Written by John Lounsbury
GEI contributor Joseph M. Firestone has published an e-Book (Kindle Edition) today which has a first day free download at Amazon.com. The title of the book is “Declarations of Dependence: Trade Tyranny, Sovereignty, and Democracy“. Review of the book follows below.
Here is the book summary from Amazon.com:
Declarations of Dependence discusses a range of issues surrounding the three trade agreements being negotiated by the Obama Administration and numerous nations around the world. It uses a critical approach to consider them, and especially the recently passed Trade Promotion Authority (TPA), and the Trans Pacific Partnership (TPP). It places special emphasis on the likely governmental impacts of the trade agreements, including their implications for the consent of the governed, separation of powers in the United States, sovereignty at all levels of government, democracy, the potential development of fascism arising at the national level due to the influence of global corporate rule, and other governmental issues. These impacts are the most important ones among many, because they are the key to all the others, such as the impact of the agreements on jobs, labor, inequality, and sustainability.
The book also evaluates whether “fast-track” is a real barrier in defeating the trade agreements or is a ruse and a fraud. It emphasizes a variety of justifications for the TPP and other trade deals, while challenging the very fundamentals of their “free trade”- based justifications, with a more comprehensive perspective on trade agreements as instruments of public purpose. Finally, it places the trade deals in the broader context of the multi-decade conflict between democracy and neoliberalism, and locates the trade agreements as part of this struggle and the continuing efforts of neoliberalism to master and rule over political democracy.
John Lounsbury’s review:
Joe Firestone has been a prolific writer on the subject of free trade agreements. Here he summarizes what he has learned about such treaty arrangements and how they have the potential to remove national sovereign powers, transferring environmental and citizen protections from governments and subjecting them to determination by corporate interests. One of the most dangerous aspects of these treaties, according to Firestone, is the establishment of the right of corporations to sue governments for any action which might restrict their profits. In principle a corporation could block a government from having any law that would protect their citizens from harmful effects of the corporation’s products. The same exposure exists for a law which protected the environment (laws which limited pollution, for example).
Firestone directly challenges the often repeated claim that these treaties are win-win situations. He writes (location 173) that for recent trade agreements “there have been winners and losers and on balance the losers have been most people, and the environment, and the winners have been the 1%.” He criticizes the blanket of secrecy that covers the “negotiation” of these treaties and the open-endedness of what they authorize for future government actions that can occur without further public or legislative action, or even awareness.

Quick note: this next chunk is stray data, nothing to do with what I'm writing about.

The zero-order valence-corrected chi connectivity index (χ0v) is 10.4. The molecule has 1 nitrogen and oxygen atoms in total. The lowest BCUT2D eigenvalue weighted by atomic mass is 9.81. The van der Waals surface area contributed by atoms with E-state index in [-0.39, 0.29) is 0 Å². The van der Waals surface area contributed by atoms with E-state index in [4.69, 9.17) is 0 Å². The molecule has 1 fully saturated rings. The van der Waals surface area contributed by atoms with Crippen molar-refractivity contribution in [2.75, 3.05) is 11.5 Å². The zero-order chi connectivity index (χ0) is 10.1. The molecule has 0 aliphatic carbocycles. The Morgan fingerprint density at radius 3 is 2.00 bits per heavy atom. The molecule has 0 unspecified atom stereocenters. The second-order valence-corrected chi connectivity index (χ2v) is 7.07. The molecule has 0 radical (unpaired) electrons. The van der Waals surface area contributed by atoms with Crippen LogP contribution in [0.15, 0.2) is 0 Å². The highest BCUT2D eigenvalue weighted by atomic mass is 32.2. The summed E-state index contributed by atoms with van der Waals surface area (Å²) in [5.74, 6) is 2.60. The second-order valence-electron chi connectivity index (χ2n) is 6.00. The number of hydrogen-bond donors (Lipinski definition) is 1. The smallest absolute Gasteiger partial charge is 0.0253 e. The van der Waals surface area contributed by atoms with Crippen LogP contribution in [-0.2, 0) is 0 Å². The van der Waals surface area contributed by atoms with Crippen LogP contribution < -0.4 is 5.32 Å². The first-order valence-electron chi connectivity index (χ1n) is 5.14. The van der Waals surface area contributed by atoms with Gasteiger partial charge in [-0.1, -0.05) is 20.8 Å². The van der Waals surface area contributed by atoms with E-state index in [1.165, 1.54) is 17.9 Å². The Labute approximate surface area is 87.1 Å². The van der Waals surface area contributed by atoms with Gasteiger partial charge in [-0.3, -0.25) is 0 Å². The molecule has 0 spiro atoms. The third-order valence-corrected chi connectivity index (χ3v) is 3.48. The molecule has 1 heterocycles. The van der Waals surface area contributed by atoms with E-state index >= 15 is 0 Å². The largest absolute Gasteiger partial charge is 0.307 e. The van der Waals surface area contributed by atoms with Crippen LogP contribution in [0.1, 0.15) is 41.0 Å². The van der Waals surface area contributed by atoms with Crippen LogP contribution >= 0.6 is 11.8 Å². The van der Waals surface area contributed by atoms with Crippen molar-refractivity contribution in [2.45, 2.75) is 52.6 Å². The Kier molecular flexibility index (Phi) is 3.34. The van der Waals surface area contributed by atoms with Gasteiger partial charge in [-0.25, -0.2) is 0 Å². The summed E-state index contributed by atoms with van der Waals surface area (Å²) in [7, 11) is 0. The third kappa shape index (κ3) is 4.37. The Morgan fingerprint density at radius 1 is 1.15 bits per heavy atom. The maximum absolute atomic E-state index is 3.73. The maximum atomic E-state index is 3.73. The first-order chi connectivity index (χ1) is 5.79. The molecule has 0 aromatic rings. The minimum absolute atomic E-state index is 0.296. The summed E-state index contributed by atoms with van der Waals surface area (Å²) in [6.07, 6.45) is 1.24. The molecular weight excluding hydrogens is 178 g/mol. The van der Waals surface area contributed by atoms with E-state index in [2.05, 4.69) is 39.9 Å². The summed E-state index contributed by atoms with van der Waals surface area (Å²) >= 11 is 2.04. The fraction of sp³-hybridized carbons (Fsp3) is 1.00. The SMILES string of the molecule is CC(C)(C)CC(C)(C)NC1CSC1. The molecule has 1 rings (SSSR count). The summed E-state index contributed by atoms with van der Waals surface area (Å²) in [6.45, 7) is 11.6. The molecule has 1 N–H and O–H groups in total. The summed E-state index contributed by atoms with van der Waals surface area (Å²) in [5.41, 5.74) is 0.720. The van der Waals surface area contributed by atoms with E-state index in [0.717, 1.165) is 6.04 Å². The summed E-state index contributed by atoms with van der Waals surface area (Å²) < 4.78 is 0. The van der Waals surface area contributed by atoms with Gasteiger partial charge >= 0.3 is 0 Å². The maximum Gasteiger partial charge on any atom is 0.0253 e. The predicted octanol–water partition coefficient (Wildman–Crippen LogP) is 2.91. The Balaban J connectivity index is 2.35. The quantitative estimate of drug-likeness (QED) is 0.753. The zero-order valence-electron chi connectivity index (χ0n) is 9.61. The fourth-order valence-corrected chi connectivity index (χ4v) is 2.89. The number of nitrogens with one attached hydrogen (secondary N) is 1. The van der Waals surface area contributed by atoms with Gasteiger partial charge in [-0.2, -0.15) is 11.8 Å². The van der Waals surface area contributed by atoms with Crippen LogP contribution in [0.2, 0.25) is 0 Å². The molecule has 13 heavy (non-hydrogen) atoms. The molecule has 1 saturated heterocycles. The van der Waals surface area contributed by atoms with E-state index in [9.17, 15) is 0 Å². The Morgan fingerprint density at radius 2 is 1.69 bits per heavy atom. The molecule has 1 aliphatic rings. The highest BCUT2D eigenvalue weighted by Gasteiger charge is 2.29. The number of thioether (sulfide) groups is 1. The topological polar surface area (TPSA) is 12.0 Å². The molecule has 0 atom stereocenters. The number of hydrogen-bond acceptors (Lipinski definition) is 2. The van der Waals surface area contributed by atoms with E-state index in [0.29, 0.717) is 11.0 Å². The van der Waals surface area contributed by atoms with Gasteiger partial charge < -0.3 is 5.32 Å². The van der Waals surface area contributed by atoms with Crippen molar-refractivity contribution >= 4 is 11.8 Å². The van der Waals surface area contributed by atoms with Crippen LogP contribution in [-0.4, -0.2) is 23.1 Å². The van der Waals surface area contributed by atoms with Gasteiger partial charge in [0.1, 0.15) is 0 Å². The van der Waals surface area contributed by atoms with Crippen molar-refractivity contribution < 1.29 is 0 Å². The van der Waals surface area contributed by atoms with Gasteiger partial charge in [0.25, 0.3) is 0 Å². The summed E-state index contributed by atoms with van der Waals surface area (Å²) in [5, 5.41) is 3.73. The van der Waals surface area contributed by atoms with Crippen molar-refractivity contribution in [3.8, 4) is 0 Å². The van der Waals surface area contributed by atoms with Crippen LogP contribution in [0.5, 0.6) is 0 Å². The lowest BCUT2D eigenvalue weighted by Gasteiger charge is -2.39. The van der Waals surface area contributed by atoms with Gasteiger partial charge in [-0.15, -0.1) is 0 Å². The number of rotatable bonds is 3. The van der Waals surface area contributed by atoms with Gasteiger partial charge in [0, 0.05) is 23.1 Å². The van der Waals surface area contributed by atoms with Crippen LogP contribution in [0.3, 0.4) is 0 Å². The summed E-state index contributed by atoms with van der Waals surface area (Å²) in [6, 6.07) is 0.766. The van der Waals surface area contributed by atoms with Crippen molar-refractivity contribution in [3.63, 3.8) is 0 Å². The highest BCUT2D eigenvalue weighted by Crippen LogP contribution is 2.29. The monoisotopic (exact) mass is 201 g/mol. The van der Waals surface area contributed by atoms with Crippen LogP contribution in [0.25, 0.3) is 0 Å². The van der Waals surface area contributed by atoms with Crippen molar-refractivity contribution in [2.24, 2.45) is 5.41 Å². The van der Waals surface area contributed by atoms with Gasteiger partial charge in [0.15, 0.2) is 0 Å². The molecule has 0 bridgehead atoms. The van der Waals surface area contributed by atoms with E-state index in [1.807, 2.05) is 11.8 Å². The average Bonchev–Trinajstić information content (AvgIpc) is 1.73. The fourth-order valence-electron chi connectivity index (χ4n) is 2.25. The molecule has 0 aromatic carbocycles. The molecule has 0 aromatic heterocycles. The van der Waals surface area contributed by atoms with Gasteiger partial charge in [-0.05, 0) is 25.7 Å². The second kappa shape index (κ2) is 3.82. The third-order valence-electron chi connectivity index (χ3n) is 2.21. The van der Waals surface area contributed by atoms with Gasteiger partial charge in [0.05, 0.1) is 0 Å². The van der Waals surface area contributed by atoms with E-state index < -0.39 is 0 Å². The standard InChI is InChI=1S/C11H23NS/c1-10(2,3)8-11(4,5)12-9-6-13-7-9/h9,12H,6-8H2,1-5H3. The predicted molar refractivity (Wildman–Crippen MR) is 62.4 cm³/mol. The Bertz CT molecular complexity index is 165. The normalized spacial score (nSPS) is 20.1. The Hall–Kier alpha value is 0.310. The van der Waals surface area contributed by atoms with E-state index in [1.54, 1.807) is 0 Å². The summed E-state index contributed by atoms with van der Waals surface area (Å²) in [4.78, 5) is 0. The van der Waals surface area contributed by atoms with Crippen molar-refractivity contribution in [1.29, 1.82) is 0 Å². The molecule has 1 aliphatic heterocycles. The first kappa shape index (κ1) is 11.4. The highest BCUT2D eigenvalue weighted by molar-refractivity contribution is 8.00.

He discusses the possibility that corporations could collect hundreds of billions of dollars in the future under these treaties to compensate for loss of profit caused by laws that saved lives of those who would have died from the harmful effects of the company’s products. (location 462).
The destruction of monetary sovereignty of a country is another possibility Firestone discusses (location 557). The provision for settlement of claims awarded to a plaintiff may be in “a freely usable currency” which could serve to create debts of the U.S. in a currency not the U.S. dollar. This could turn the now monetarily sovereign U.S. into a monetary slave like Greece. This is further discussed at locations 661-713.
Firestone discusses how these “free-trade agreements can undermine the consent of the governed” (destroy what vestiges of democracy remain) – see locations 585-650.
The book specifies a “24-point indictment” of trade deals – locations 792-894.
As the book unfolds Firestone develops the concerns mentioned above in greater detail. This is a very readable yet thorough and comprehensive presentation of what many opponents of deals like the Trans Pacific Partnership (TPP) and Trans-Atlantic Trade Deal (TTIP) currently under development have as focal concerns and objections. He suggests that the direction of governance projected from the proposed treaty changes is toward a regime of Fascism and “totalitarianism” – locations 1104-1187.
This excellent book covers many bases, including the relationships (and lack of same) to classical economic concepts (such as Ricardo’s Theory of Comparative Advantage – location 1600 – and what is generically referred to as “neoliberalism” – locations 2103-2156).
For anyone who wants a comprehensive overview of arguments being presented in opposition to the current rounds of “free-trade” agreement negotiation, they can do no better than this book. It is efficiently organized, competently researched and written in a clear, readable manner. For someone with some familiarity with the topic the book can be read within about two hours. For anyone who has been out of the “information stream” for TPP and/or TTIP and the related trade agreement considerations the book can be read and understood in as little as 3-4 hours.
I highly recommend this book.